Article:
On Friday we left to go to Mums sister Viveca and Lennart, They live 2 hours above Stockholm. They live really beautiful at a lake out on the country side. It's so peaceful out there so we had a really relaxing weekend.
In August every year we Swedes have this crayfish party. All you need is some friends, a heap of freshly boiled crayfish, some beer and schnapps and a selection of silly drinking songs.
So the season of crayfish is actually over but I wanted to show George so we sneaky put some cages in their lake when it got dark and waited a couple hours.
Sadly we only got nine and three was big enough to eat. So we throw them back in the water. Luckily Viveca and Lennart had saved some crayfish in the freezer. To my surprise George actually liked it even tho he found it hard to peal them.
Saturday George and Dad were fishing but no fish. Or Dad got one when G was with me and Mum in the forrest, so he has no fishing luck. And in the forrest he was just running around taking photos of all the mushrooms and not picking any. It's like being in Super Mario he said😜
In Sweden we have this freedom of nature, 'Allemansrätten', all man's right if you would translate it.
Essentially it says that anyone has the right to go pretty much anywhere in Sweden, regardless of land and ownership. It's not a true law, but you can't be prosecuted for exercising the right. Unless you're an idiot. It recognises the love ( aka obsession ) that native Swedes have for being out in nature. So how does it work in practice? Well, basically you have the right to go for a walk in the countryside, where ever your fancy takes you. Which is why you don't see a lot of fences out in the country. A Swedish landowner cannot build a fence that restricts access through their land. Obviously the exception is land that is clearly being farmed. You can't do anything that might damage the land, or disturb in anyway the normal activity on that land. So you can't go stomping through a field of wheat. You are allowed to gather firewood, and pick flowers or pluck berries. You can light a cooking fire, so long as you take care of it. You can also stop for one night and camp, if you wish. In all cases you usually need not seek out the owner of the land and ask permission. Although I personally think it's polite and reasonable to at least tell them that you are there. You must also respect the privacy of the landowner, by staying away from where they live or places that are obvious they use for themselves.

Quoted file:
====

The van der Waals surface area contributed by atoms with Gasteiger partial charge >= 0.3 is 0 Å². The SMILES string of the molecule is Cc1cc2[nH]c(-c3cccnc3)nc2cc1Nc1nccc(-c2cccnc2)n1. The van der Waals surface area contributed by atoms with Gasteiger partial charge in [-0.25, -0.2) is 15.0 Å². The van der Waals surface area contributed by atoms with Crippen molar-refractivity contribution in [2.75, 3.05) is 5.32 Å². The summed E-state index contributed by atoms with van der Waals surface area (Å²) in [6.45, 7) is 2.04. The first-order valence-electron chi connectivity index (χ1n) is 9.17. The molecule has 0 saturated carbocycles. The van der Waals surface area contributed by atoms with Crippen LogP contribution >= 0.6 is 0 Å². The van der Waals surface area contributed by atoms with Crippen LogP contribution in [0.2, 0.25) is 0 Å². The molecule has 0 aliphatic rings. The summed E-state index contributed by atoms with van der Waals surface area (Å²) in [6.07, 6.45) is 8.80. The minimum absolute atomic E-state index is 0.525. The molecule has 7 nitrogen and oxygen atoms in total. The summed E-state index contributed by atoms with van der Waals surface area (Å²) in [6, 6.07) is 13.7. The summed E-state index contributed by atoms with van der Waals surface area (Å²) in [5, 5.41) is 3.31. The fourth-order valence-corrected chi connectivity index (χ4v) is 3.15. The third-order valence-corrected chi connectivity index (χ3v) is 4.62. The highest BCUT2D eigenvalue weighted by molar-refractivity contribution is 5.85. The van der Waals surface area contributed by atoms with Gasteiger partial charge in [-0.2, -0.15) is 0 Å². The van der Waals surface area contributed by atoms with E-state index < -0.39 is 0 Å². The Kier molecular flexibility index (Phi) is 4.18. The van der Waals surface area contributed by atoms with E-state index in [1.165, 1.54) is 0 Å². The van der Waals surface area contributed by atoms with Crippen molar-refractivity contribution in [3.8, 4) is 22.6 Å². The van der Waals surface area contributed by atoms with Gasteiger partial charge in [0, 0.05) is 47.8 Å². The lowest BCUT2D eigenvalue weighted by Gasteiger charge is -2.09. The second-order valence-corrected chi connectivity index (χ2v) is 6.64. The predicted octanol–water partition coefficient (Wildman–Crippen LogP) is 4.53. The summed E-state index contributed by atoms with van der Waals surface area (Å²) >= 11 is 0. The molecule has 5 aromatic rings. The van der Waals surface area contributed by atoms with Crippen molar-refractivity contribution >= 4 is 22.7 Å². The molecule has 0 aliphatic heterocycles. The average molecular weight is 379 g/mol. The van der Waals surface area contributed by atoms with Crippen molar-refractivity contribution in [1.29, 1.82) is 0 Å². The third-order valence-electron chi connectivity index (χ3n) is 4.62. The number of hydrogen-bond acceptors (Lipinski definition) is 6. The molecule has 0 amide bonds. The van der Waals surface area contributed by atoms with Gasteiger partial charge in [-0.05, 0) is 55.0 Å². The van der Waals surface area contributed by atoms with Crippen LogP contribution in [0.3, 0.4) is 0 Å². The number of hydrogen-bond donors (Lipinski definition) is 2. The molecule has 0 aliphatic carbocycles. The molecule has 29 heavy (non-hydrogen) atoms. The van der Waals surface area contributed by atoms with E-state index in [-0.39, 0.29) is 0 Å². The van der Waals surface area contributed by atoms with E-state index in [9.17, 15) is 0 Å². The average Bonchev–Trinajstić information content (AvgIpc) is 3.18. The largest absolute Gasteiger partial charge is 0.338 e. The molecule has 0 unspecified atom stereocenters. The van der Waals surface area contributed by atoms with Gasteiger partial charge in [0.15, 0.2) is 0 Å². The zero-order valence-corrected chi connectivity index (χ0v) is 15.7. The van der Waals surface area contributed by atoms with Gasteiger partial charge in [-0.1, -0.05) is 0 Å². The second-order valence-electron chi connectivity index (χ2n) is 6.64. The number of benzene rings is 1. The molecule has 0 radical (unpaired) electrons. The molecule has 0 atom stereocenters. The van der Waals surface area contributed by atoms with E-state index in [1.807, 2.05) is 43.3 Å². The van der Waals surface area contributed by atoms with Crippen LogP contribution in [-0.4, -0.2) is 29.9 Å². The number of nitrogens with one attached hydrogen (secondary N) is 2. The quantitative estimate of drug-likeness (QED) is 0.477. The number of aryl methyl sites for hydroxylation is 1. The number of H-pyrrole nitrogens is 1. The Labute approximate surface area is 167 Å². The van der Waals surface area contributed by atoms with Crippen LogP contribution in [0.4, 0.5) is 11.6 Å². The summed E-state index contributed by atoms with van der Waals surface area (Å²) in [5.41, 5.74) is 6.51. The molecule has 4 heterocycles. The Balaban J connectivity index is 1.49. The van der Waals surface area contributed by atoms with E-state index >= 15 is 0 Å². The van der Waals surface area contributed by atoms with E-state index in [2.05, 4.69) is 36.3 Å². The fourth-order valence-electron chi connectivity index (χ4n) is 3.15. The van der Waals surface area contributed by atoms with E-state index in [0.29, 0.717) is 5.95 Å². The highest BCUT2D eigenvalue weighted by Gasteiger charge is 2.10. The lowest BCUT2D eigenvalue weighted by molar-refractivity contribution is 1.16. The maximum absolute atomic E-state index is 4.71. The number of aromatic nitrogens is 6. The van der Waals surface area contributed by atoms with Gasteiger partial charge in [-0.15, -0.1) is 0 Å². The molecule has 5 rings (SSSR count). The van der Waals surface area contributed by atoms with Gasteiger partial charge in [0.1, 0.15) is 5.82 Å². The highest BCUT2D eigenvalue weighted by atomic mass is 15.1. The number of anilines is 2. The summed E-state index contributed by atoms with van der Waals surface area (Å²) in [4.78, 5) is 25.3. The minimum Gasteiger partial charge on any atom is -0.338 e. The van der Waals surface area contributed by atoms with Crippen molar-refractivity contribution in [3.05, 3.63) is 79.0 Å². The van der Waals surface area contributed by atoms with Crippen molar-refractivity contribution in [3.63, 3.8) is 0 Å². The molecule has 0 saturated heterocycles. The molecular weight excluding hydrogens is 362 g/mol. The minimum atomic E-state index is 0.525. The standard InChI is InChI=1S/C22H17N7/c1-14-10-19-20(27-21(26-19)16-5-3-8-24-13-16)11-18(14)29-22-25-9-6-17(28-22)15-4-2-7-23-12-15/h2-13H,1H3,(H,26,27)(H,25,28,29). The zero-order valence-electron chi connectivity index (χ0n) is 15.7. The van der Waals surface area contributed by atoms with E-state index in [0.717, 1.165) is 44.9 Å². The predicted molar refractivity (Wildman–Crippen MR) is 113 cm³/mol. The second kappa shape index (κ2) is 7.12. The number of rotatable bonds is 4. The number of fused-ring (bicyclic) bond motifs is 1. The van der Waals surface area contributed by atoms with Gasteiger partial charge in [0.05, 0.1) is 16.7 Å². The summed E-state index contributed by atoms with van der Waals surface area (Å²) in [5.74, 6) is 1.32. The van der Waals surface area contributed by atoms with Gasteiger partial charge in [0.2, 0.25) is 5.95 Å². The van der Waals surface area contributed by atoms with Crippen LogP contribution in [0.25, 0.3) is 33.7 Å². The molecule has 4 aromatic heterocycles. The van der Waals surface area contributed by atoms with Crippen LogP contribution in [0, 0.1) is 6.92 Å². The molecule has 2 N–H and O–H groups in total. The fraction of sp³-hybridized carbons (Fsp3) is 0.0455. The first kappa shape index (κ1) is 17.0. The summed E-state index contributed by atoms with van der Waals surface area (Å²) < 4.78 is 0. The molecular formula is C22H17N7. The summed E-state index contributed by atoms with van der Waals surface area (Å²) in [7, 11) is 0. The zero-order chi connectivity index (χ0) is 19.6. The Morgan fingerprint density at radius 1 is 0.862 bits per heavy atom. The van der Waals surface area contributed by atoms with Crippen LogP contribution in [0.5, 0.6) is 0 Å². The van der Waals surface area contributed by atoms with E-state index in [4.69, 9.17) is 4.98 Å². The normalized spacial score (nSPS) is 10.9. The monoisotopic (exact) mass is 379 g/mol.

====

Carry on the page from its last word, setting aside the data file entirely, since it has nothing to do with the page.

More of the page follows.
So we butter fried the mushrooms when we got back, lots of butter and onion on a toast with melted cheese on top. It's really nice. We found a lot so we brought it back home and made some creamy pasta today.
It's starting to be a bit cold already in Sweden so we had a fire on Saturday night. Really cozy.
It's always so nice to go up and see Viveca and Lennart. They are so humble and always so happy to see us it feels like.
I baked a really Aussie banana Cake as Fika for them.
And for those who doesn't know what Fika is:
Fika is much more than having a coffee. It is a social phenomenon, a legitimate reason to set aside a moment for quality time. Fika can happen at any time, morning as well as evening. It can be savoured at home, at work or in a café. It can be with colleagues, family, friends, or someone you are trying to get to know. It is a tradition observed frequently, preferably several times a day. Accompanying sweets are crucial. Cinnamon buns, cakes, cookies, even open-faced sandwiches pass as acceptable fika fare. It comes as no surprise that Swedes are among the top consumers of coffee and sweets in the world – or that Swedes appreciate the good things in life.😄 So Introduce Fika to work!